I wish I could say that I have visited the QAL city located in my Country–The USA. But No, I have never been to Massachusetts and visited Boston! Amy from During Quiet Time lives in Boston, and is sharing her great paper-pieced block design of ” The Leonard P. Zakim Bunker Hill Memorial Bridge.” What a huge name and what a grand entrance into Boston!
The Zakim Bridge is the Worlds widest Cable-stayed bridge, and open for traffic in 2003. It was named after Lenny Zakim (1953-1999), a Civil Rights activist, and The American Colonists who fought the British in the Battle of Bunker Hill in 1775. The bridge is a symbol of patriotism, freedom, diversity, and fuses the past with the future. The inverted-Y shape echoes the shape of the Bunker Hill Monument. The cables represent a ship in full sail and East Boston’s history as a shipbuilding center.
Historically, bridge engineering was questionable and elephants were marched across a bridge to demonstrate the integrity of the structure. Elephants were used because it was believed that they had instincts that would not allow them to cross a structure that was unsafe! In October, 2002 The New Zakim Bridge was put up to the test with “The Pachyderm Test” when Ringling Bros. and Barnum & Bailey Circus marched 14 elephants weighing 112,000 lbs. across the bridge!!
Linking this block in Aylins linky party, and sharing it on The Big City Girl QAL Flickr page, where amazing pieces can be seen from other members.
The Leonard P Zakim Bunker Hill Memorial Bridge
I joined The San Diego Modern Quilt Guild last month and very excited to participate in a challenge they are having to celebrate Heather Ross’s return to quilting cottons. The challenge is to use the adorable line of fabric called “Briar Rose” in a fussy-cut project. It was love at first sight when I saw the fabric and had previously purchased a few prints awhile back at Pink Chalk Fabrics. The most exciting part of this challenge, is that Heather Ross herself will be judging it, and it will be a great way to get involved with the SDMQG.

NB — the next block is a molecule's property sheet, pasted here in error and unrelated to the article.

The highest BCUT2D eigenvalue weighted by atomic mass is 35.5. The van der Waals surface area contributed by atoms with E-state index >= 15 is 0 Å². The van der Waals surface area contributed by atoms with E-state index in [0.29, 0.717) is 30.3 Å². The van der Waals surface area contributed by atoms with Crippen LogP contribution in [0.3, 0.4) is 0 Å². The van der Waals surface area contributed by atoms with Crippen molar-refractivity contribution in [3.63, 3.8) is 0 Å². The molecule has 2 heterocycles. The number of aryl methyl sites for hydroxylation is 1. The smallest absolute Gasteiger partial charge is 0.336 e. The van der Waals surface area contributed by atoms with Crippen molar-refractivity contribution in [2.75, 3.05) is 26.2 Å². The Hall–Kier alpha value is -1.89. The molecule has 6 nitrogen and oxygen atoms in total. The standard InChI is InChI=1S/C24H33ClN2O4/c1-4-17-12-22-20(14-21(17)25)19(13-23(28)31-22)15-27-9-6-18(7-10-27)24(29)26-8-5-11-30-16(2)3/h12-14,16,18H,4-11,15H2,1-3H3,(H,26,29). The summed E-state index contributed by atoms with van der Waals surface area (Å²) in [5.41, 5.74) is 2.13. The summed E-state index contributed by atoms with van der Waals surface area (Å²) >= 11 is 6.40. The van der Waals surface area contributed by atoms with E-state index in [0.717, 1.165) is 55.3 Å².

I decided to make “The House Pouch” designed by Julia Bravo from 33 Stitches. The pattern is in the book ”Zakka Style.” I added a couple of extra design elements to the basic design, including a strap, inside pocket, and a small clasp to the outside. This House-Pouch was so much fun to make and I think it’s a great way to highlight small fussy-cut fabric patches.
The frog-prince that lives in this pouch was made using a Fox pattern that I had purchased from Gingermelon dolls. I adapted the fox pattern into a frog. I think it would be fun to sew up a little frog wardrobe out of “Briar Rose” and include it in the pouch.
The Briar Rose House Pouch
Week 6 of the BCG QAL and Marit from Sy, elsk, Lev, (Sew, Love, Live) has designed a block from her corner of the world called ”Art Nouveau Sunflower”. Her block represents Alesund, Norway, known for its art nouveau architecture. She has included must see photographs of her city along with a great tutorial on how to make her applique sunflower block on her blog. Other great related pictures can be seen on Flickr, During Quiet Time and Aylin’s blog.
How does that little narrow strip of land stay afloat with that dense nest of buildings placed right up to the edge of the water?? That just amazes me!
The Alesund fire burned down the city back in 1904 due to a fire that started in a Preservative’s business. One account claims that the fire was started by a cow kicking over a torch. The fire was fueled by hurricane winds and most of the buildings were made of wood. The fire sent 10,000 residents fleeing for their lives at 2 in the morning and only one life was lost. By 1907 most of Alesund had been rebuilt with stone, brick and mortar in the art nouveau architecture style that it is famous for. The buildings are colorful and are decorated with detailed design elements.
Marit’s block represents a Sunflower detail. I can’t help but smile every time I see a sunflower, so I chose to make this block in yellow and brown. Her block would look great in any colorway!!
Art Nouveau Sunflower